Subsidy for a select few
Rising input costs of farming, including costlier labour, is well explained in the editorial ‘From where our food will come’ (August 16-31, 2010). Most of the foodgrains are produced using high yielding seeds that require more fertilisers and pesticides, and advanced agricultural practices. These farmers enjoy high subsidy on irrigation water, fertilisers and electricity.
Unfortunately, farmers in rainfed areas cannot avail of these subsidies in absence of irrigation facilities. They do not use high yielding seeds either. They require less fertilisers and pesticides, coupled with cheap labour. Scientifically approved watershed practices can ensure that wells and tube wells yield sufficient water. Programmes with large funds can be dovetailed with watershed projects. The need is to have participatory land and water management plans for each village. Developing eco-watersheds will ensure a good yield of water, a prolonged retention of soil moisture, recycling of nutrients and boost to soil fertility. This will cut input costs.
The present public distribution system (PDS) is also inefficient and costly. Therefore, in rainfed areas, PDS must be decentralised at the block level itself. Local procurement and distribution through grassroots-level institutions can prove efficient and cheaper.
R K SAMA
Water And Sanitation Management Organisation, Gandhinagar, Gujarat
Developing nations are demanding that developed nations cut their energy consumption drastically with guaranteed results. But developing countries are not playing their role effectively (‘According to USA’, January 1-15, 2010). An enormous amount of money is being spent on widening roads and building flyovers. Then the government says it does not have money for rehabilitating people living in slums.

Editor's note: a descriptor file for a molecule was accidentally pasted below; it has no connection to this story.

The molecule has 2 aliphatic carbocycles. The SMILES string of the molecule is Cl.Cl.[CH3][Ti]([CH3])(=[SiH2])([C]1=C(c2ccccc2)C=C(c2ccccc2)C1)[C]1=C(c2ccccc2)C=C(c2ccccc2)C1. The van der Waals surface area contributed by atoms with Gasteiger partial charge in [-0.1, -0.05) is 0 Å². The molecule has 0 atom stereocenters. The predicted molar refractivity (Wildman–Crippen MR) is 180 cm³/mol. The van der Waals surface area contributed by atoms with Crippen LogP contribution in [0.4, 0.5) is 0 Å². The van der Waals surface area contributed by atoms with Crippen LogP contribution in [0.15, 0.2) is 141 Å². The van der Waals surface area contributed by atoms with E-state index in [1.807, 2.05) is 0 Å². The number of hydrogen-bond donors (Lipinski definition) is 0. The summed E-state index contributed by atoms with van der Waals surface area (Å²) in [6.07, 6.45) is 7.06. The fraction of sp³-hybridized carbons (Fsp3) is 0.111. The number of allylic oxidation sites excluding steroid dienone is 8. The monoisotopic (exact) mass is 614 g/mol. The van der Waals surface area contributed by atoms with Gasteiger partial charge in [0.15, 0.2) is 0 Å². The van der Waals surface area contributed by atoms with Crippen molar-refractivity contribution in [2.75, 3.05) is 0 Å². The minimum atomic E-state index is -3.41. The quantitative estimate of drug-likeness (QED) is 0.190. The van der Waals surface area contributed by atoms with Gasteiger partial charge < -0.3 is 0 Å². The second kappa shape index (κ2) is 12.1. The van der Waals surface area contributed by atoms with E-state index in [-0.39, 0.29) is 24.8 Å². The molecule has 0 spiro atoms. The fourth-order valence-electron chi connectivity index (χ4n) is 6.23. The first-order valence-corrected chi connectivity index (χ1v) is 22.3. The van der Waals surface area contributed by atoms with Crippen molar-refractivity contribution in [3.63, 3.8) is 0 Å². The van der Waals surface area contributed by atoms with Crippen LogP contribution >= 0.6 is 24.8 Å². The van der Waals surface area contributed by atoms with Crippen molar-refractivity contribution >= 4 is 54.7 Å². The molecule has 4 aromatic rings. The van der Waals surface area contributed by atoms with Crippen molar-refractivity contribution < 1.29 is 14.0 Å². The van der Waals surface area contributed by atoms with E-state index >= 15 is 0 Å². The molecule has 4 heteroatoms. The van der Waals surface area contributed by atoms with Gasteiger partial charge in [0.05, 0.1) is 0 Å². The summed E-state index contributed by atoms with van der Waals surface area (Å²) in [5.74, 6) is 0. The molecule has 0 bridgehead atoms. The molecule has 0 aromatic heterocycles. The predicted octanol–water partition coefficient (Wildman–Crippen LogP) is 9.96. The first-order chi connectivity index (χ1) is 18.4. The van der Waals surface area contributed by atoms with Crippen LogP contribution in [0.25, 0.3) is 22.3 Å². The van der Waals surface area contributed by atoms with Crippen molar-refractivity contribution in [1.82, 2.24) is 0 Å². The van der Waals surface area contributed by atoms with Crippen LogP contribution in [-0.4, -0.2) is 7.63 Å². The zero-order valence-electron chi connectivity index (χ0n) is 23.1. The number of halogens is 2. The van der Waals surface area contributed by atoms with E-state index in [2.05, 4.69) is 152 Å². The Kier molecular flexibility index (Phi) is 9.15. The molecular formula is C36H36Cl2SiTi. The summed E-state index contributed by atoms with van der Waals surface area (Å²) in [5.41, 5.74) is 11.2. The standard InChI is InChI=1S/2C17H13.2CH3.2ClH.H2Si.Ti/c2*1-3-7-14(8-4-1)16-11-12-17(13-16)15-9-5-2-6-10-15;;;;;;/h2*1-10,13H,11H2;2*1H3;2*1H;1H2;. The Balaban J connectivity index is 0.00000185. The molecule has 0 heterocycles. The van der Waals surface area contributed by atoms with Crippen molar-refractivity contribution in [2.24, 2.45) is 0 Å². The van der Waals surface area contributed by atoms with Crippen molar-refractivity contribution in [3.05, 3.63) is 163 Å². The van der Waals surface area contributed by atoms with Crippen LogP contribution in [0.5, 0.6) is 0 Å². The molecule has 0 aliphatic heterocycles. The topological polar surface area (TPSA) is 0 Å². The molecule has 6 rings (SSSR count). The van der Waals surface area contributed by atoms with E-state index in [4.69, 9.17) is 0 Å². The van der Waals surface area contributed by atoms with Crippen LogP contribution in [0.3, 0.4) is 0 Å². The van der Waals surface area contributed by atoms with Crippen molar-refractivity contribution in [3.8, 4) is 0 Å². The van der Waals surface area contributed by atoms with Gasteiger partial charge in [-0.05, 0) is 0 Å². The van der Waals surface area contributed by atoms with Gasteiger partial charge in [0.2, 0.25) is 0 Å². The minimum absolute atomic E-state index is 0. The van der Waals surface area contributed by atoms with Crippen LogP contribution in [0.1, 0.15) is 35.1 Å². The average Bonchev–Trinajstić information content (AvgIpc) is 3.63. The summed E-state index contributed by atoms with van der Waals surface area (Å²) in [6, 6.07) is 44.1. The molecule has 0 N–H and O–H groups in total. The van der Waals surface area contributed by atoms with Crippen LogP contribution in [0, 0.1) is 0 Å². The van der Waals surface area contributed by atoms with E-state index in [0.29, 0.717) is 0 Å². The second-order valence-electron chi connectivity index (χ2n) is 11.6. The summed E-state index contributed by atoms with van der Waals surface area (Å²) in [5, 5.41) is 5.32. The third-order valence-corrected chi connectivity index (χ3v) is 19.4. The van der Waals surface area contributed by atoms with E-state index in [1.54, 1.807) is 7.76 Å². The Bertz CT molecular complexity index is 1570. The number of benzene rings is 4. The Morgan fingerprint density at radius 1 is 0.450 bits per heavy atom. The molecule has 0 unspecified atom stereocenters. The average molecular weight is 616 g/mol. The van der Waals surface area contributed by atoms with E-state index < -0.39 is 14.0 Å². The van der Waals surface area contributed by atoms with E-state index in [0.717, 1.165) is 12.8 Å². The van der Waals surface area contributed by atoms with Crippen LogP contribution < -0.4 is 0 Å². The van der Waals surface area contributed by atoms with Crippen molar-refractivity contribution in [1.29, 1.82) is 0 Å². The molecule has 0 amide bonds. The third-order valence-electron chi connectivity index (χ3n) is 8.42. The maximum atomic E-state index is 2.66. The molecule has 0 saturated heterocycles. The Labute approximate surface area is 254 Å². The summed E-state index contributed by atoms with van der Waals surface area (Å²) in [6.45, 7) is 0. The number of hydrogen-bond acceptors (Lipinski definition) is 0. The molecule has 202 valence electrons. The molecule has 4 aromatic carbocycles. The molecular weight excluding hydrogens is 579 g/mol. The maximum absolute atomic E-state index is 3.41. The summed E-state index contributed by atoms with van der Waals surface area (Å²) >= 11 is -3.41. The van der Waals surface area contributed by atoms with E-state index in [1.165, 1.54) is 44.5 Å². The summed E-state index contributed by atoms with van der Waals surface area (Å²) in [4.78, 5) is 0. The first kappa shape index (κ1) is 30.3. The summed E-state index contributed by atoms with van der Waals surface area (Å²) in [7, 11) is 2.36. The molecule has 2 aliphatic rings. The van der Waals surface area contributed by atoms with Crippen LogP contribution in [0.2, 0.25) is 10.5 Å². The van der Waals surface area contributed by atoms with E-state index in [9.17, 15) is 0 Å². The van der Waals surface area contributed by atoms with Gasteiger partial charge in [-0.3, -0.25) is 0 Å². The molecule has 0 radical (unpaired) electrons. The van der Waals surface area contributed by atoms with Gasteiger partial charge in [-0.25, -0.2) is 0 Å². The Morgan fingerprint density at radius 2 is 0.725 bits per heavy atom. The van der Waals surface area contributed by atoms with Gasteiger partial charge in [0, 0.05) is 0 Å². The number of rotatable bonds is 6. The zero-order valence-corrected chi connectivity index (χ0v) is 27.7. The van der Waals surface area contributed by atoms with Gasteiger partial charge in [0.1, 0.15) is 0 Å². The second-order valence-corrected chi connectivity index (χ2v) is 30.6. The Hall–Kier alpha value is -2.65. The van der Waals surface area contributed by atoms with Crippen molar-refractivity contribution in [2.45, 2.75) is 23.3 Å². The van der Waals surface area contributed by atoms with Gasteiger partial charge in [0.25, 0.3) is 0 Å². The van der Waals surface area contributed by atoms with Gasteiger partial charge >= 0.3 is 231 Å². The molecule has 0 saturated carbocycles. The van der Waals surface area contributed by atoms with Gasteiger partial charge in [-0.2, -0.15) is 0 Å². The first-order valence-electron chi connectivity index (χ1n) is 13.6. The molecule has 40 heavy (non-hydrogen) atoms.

All roads 10 metres wide should have a bus rapid transit system. If private vehicles get stuck in traffic jams, they will start using public transport. Bus services must be introduced to railway stations and airports.
Air-conditioners are one of the biggest energy guzzlers. In Mumbai, of the total power demand of 2,700 MW, 1,000 MW or almost 40 per cent comes from air-conditioning alone. To reduce this demand, a few steps could be taken:
- External walls of buildings must be made hollow and eight inches thick. There should be two walls of three inches each, with two inches of hollowness in between. This will act as insulation.
- Roofs should have an insulating layer of either insulated bricks or polyurethane.
K K SOMANI
American dream in India
Parking woes and traffic congestion are not limited to the metros (‘Unlock the grid’, August 16-31, 2010). The rot is creeping into towns as well. My husband and I travel by public transport in spite of drawbacks in the service, but it hardly makes a difference.